Susan Gordon, Business Reporter
Patricia Isaacs-Greene, the owner of the Green Produce Farm, has a three-year plan to expand the Claremont operation, and branch out into new supply markets in the hospitality sector.
Green Produce already supplies spice and beverage companies, but Isaacs-Green sees untapped potential in her farm and is divesting her interests in other business ventures to concentrate on her 310-acre property.
She is now in talks to hand over the popular New Kingston eatery Jamrock to a new manager.
Sources said Isaacs-Greene was selling the restaurant and was in discussion with another businesswoman, but the Jamrock owner told the Financial Gleaner on Wednesday that she was considering a franchise arrangement. The restaurant employs 60.
"I'm looking at different things in relation to Jamrock; I'm looking at possibly franchising," she told the Financial Gleaner in an interview at her restaurant on Knutsford Boulevard in New Kingston on Wednesday.
"I'm stretching myself between St. Ann and Kingston. I want to be 100 per cent dedicated to the farm because you can't be in two places at the same time. So come May 1, 2007 after Cricket World Cup, my focus is back to the farm," she said.
In the meantime, she will be investing $25 million to develop and brand products from her farm, for marketing to hotels and food manufacturing companies. She is in the process of selling what she termed 'a unique eco-tourism product in the right place at the right time' to financing companies for funding.
The investment will be spread across the farm business ($10-$15million) and a greenhouse ($10 million).
"I see the thrust in agriculture as the future," said Isaacs-Greene.
Part of her venture into "agri-tourism" includes transforming the Claremont farm into a tourism attraction by accommodating tours.
Green Produce farm grows 88 acres of citrus, which it sells to local cooperative and juice manufacturer, Jamaica Citrus Growers Limited, along with hot peppers sold to spicemaker Walkers Wood and other local farm stores.
With the help of the Caribbean Agricultural Research Development Institute (CARDI), and in particular Dr. Janet Lawrence, sweet potatoes are now being grown to test which type grows best in Green Produce's farm soil, which is a mixture of clay and loam.
The farm also grows tubors, such as cassava and yam, and fruits, including guavas, among other products.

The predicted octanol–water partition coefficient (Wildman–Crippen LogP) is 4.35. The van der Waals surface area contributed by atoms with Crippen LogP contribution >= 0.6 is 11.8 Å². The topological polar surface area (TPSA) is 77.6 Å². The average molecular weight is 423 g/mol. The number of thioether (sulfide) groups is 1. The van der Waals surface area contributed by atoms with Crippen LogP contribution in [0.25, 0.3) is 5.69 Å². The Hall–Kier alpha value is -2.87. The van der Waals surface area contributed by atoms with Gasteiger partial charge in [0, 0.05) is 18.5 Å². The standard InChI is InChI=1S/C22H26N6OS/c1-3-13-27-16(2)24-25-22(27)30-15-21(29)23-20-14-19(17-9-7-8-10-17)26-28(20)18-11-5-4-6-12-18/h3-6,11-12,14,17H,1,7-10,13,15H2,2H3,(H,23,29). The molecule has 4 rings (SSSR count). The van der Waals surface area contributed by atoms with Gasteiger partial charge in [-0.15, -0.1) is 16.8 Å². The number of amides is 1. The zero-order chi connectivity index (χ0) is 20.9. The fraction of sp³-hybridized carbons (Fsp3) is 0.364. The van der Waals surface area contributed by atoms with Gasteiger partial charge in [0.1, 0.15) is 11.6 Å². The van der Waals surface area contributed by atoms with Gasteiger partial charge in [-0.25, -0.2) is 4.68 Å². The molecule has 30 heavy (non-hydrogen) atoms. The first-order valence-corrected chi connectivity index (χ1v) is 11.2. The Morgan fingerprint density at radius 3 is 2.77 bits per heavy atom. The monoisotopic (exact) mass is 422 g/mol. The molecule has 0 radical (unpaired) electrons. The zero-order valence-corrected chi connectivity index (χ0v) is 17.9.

Only 15 minutes from Ocho Rios, Green Produce was acquired in 2004 by Isaacs-Green who said the investment was well over $50 million.
JamRock Sports Bar on Knutsford Boulevard, New Kingston is pictured in this March 12 Gleaner photo, decorated with flags, gear and paintings of West Indies cricket greats for the Cricket World Cup. - File
At the time of the property's acquisition, it had several orange trees which were overtaken by bushes and had to be resuscitated. Isaacs-Green said she also had to cut a road to the property. The farm is also powered by solar with an inverter system, but with a generator as backup.
"We are energy efficient and as we grow in the future all I need to do is to add more solar panels," said the entrepreneur, adding that she was wary of the high cost of the oil-based electricity sold by monopoly provider Jamaica Public Service Company.
The farm is also equipped with a catchment area used for irrigation.
But having now organized the farm - in some cases with guidance and assistance from the parish office of Rural Agricultural Development Authority (RADA) and the United States Agency for International Development (USAID) - Isaacs-Green is ready to move to the next phase to expand her markets.
"Right now I'm talking to people in the hotels about growing for them so they could get consistent supply," she said. "We will develop our own brand of products and guava-based products using guava."
For her Agri-tourism plan, she has called on the expertise of the Tourism Product Development Company (TPDCo) and its marketing team. She said TPDCo has projected for her that if one million tourists visit Jamaica at least one per cent or 10,000 of them would visit her new farm.
Isaacs-Green says she has had formal training in agriculture, but it's the perceived earning potential that is driving her shift into agro-industry.
The former local franchise holder for McDonald's says too that she sees a natural fit between her newest venture and the food business.
"I think the revenue potential is there as more and more we see the need for high quality export and more and more people want to eat quality food," said Isaacs-Green.
She employs 12 persons on the farm, but says she may boost that number to 20, and possibly double that figure, when her plans coalesce.
She intends to set up tours for visitors,locals and schools. Boasting that her land was good and flat and was just minutes from Ocho Rios, she said her property was often photographed by passersby.
The idea is to give the farm a family feel with animals, and different types of crops that children can pick and eat. Isaacs-Green also hinted that she was setting up a small restaurant similar to that of Jamrock on the farm.
Patricia Isaacs-Green examines a sweet pepper crop on her farm in St. Ann in this August 2005 Gleaner photo.